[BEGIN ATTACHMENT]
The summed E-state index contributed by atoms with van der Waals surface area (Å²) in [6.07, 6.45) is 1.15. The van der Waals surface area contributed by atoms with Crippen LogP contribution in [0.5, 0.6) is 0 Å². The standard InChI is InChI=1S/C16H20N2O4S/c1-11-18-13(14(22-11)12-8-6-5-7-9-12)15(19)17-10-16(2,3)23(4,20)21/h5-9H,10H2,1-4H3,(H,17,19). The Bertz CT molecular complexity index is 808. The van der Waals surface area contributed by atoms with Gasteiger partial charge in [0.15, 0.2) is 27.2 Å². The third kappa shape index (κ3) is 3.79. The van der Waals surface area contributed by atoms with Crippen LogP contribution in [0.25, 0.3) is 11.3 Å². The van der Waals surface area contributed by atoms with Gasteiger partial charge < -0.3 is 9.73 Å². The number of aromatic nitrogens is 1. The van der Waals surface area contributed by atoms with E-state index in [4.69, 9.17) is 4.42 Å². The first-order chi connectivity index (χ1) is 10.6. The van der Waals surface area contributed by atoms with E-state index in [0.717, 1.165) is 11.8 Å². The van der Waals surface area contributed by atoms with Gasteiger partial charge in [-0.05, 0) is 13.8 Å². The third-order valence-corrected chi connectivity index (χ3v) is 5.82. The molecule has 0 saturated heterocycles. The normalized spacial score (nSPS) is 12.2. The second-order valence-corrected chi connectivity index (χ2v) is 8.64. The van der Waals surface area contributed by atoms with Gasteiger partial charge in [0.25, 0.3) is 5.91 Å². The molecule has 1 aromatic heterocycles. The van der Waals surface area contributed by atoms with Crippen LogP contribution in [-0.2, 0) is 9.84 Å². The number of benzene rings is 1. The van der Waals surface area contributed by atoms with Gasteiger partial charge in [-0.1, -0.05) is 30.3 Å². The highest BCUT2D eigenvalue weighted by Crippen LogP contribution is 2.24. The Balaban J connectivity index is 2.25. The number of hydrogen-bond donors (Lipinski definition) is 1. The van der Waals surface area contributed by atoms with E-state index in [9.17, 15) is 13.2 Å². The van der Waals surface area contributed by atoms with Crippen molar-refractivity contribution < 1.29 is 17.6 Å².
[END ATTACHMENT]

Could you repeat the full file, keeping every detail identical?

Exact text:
The summed E-state index contributed by atoms with van der Waals surface area (Å²) in [6.07, 6.45) is 1.15. The van der Waals surface area contributed by atoms with Crippen LogP contribution in [0.5, 0.6) is 0 Å². The standard InChI is InChI=1S/C16H20N2O4S/c1-11-18-13(14(22-11)12-8-6-5-7-9-12)15(19)17-10-16(2,3)23(4,20)21/h5-9H,10H2,1-4H3,(H,17,19). The Bertz CT molecular complexity index is 808. The van der Waals surface area contributed by atoms with Gasteiger partial charge in [0.15, 0.2) is 27.2 Å². The third kappa shape index (κ3) is 3.79. The van der Waals surface area contributed by atoms with Crippen LogP contribution in [0.25, 0.3) is 11.3 Å². The van der Waals surface area contributed by atoms with Gasteiger partial charge < -0.3 is 9.73 Å². The number of aromatic nitrogens is 1. The van der Waals surface area contributed by atoms with E-state index in [4.69, 9.17) is 4.42 Å². The first-order chi connectivity index (χ1) is 10.6. The van der Waals surface area contributed by atoms with E-state index in [0.717, 1.165) is 11.8 Å². The van der Waals surface area contributed by atoms with Gasteiger partial charge in [-0.05, 0) is 13.8 Å². The third-order valence-corrected chi connectivity index (χ3v) is 5.82. The molecule has 0 saturated heterocycles. The normalized spacial score (nSPS) is 12.2. The second-order valence-corrected chi connectivity index (χ2v) is 8.64. The van der Waals surface area contributed by atoms with Gasteiger partial charge in [0.25, 0.3) is 5.91 Å². The molecule has 1 aromatic heterocycles. The van der Waals surface area contributed by atoms with Crippen LogP contribution in [-0.2, 0) is 9.84 Å². The number of benzene rings is 1. The van der Waals surface area contributed by atoms with Gasteiger partial charge in [-0.1, -0.05) is 30.3 Å². The highest BCUT2D eigenvalue weighted by Crippen LogP contribution is 2.24. The Balaban J connectivity index is 2.25. The number of hydrogen-bond donors (Lipinski definition) is 1. The van der Waals surface area contributed by atoms with E-state index in [9.17, 15) is 13.2 Å². The van der Waals surface area contributed by atoms with Crippen molar-refractivity contribution < 1.29 is 17.6 Å².